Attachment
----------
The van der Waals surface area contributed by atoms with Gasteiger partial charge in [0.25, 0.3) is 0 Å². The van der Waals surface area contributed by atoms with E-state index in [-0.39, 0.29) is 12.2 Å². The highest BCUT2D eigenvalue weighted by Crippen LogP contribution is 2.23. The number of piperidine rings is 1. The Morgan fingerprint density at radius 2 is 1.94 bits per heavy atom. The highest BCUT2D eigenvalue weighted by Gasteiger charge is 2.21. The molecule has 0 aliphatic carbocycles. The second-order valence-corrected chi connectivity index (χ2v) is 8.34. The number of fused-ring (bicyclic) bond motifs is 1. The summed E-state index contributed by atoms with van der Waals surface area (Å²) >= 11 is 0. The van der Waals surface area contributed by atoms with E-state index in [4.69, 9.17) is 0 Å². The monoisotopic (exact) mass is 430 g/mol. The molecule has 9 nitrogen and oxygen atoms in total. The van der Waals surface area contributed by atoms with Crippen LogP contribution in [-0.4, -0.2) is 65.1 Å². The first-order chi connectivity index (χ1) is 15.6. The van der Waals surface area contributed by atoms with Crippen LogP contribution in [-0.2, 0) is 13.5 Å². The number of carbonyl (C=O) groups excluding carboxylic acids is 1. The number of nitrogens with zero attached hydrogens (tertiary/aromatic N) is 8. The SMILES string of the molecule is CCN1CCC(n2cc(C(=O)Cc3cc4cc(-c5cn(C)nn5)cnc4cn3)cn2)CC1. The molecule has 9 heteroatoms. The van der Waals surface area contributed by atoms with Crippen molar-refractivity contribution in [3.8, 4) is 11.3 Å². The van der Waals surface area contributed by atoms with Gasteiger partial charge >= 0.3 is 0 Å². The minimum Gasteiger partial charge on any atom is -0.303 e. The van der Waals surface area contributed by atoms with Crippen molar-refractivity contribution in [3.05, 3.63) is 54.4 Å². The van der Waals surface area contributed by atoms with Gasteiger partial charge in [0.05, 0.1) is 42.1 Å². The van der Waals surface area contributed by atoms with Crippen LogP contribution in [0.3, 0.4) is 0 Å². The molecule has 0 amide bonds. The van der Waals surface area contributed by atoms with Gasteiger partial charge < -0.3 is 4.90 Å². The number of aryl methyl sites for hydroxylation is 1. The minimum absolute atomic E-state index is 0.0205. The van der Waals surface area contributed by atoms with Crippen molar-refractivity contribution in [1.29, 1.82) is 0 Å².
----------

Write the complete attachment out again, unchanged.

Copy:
The van der Waals surface area contributed by atoms with Gasteiger partial charge in [0.25, 0.3) is 0 Å². The van der Waals surface area contributed by atoms with E-state index in [-0.39, 0.29) is 12.2 Å². The highest BCUT2D eigenvalue weighted by Crippen LogP contribution is 2.23. The number of piperidine rings is 1. The Morgan fingerprint density at radius 2 is 1.94 bits per heavy atom. The highest BCUT2D eigenvalue weighted by Gasteiger charge is 2.21. The molecule has 0 aliphatic carbocycles. The second-order valence-corrected chi connectivity index (χ2v) is 8.34. The number of fused-ring (bicyclic) bond motifs is 1. The summed E-state index contributed by atoms with van der Waals surface area (Å²) >= 11 is 0. The van der Waals surface area contributed by atoms with E-state index in [4.69, 9.17) is 0 Å². The monoisotopic (exact) mass is 430 g/mol. The molecule has 9 nitrogen and oxygen atoms in total. The van der Waals surface area contributed by atoms with Crippen LogP contribution in [-0.4, -0.2) is 65.1 Å². The first-order chi connectivity index (χ1) is 15.6. The van der Waals surface area contributed by atoms with Crippen LogP contribution in [-0.2, 0) is 13.5 Å². The number of carbonyl (C=O) groups excluding carboxylic acids is 1. The number of nitrogens with zero attached hydrogens (tertiary/aromatic N) is 8. The SMILES string of the molecule is CCN1CCC(n2cc(C(=O)Cc3cc4cc(-c5cn(C)nn5)cnc4cn3)cn2)CC1. The molecule has 9 heteroatoms. The van der Waals surface area contributed by atoms with Crippen molar-refractivity contribution in [3.8, 4) is 11.3 Å². The van der Waals surface area contributed by atoms with Gasteiger partial charge >= 0.3 is 0 Å². The minimum Gasteiger partial charge on any atom is -0.303 e. The van der Waals surface area contributed by atoms with Crippen molar-refractivity contribution in [3.05, 3.63) is 54.4 Å². The van der Waals surface area contributed by atoms with Gasteiger partial charge in [0.05, 0.1) is 42.1 Å². The van der Waals surface area contributed by atoms with Crippen LogP contribution in [0.3, 0.4) is 0 Å². The molecule has 0 amide bonds. The van der Waals surface area contributed by atoms with Gasteiger partial charge < -0.3 is 4.90 Å². The number of aryl methyl sites for hydroxylation is 1. The minimum absolute atomic E-state index is 0.0205. The van der Waals surface area contributed by atoms with Crippen molar-refractivity contribution in [1.29, 1.82) is 0 Å².